Frenchies are not far away from their English cousins. They are a bit better equipped for water, but they are still extremely bad swimmers. Their head shape and size is once again a problem here. Always keep an eye on your dog if you are near water and make sure that your Frenchie has a life vest on in such instances.
Malamutes are not water lovers but you might find a rare one who likes to get wet. Of course, they love snow but for some reason they just don’t like water. They are not the worst swimmers, especially compared to many other dogs on this list, although their weight and thick coat can weigh them down.
While Greyhounds seem built for swimming with their light weight, long legs and perfectly round head, yet they seem to have a really strong aversion to water. Even a regular shower can become a struggle if you have a Greyhound. Again, they're not the worst of swimmers on this list, but they're not great at it either.
There are many debates online about the swimming abilities of Dobermans. Whether they are bad swimmers or not is not that important since many of them just don’t seem to enjoy water very much. If you have a Doberman, don’t try to force him into water, let him take to it on its own if he is up to it.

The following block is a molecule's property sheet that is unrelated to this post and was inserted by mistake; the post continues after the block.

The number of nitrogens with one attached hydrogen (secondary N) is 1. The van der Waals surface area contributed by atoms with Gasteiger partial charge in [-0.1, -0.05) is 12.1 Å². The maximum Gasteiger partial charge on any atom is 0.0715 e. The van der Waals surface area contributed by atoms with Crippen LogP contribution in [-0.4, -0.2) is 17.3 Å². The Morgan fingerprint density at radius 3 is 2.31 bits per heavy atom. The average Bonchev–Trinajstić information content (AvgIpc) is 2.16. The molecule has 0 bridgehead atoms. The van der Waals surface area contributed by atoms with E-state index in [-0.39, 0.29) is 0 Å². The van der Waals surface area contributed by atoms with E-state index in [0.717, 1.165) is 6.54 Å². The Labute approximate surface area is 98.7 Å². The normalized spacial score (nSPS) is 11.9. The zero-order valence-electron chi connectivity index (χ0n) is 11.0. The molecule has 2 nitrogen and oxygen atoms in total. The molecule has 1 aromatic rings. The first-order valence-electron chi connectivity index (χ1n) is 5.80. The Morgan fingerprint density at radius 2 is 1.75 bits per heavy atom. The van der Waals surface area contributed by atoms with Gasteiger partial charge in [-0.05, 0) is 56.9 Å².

All Mastiffs are brachycephalic and they weight a lot, so they are not really a great fit for water. Even bigger problem is pulling them to safety if they start to sink because they are so heavy. They are also pretty lazy, so it’s hard to even imagine having a Mastiff that is eager to go for a swim anyway.
This small breed is overall one of the worst swimmers out there. Their tiny legs are not built for swimming but the even bigger problem is their fearful nature. Chihuahuas are so easily scared that they might get a panic attack and drown in a matter of seconds, so just avoid getting them in the water at all.
Chinese Shar Pei
Another flat-faced breed, Chinese Shar Pei also has wrinkly skin that is hard to dry when it gets soaked. This breed is also well-known for being stubborn, so it might be difficult to keep him close if you get him in water. The risk of swimming away will always be present, so it might be better to stick to pools and shallow waters with this breed.
This breed is equipped with brachycephalic facial structure in addition to having short legs. That is more than enough to make Pekingese bad at swimming. Another reason to avoid water if you have a Pekingese comes from the lack of athleticism and the fact that this breed is quick to tire.
Pomeranians are well-known for their agility and stamina, but they don’t like to show off these abilities in water. They also have a very thick coat that weighs them down when it becomes soaked. Keep your Pomeranian away from water or put a life vest on him if you go near it.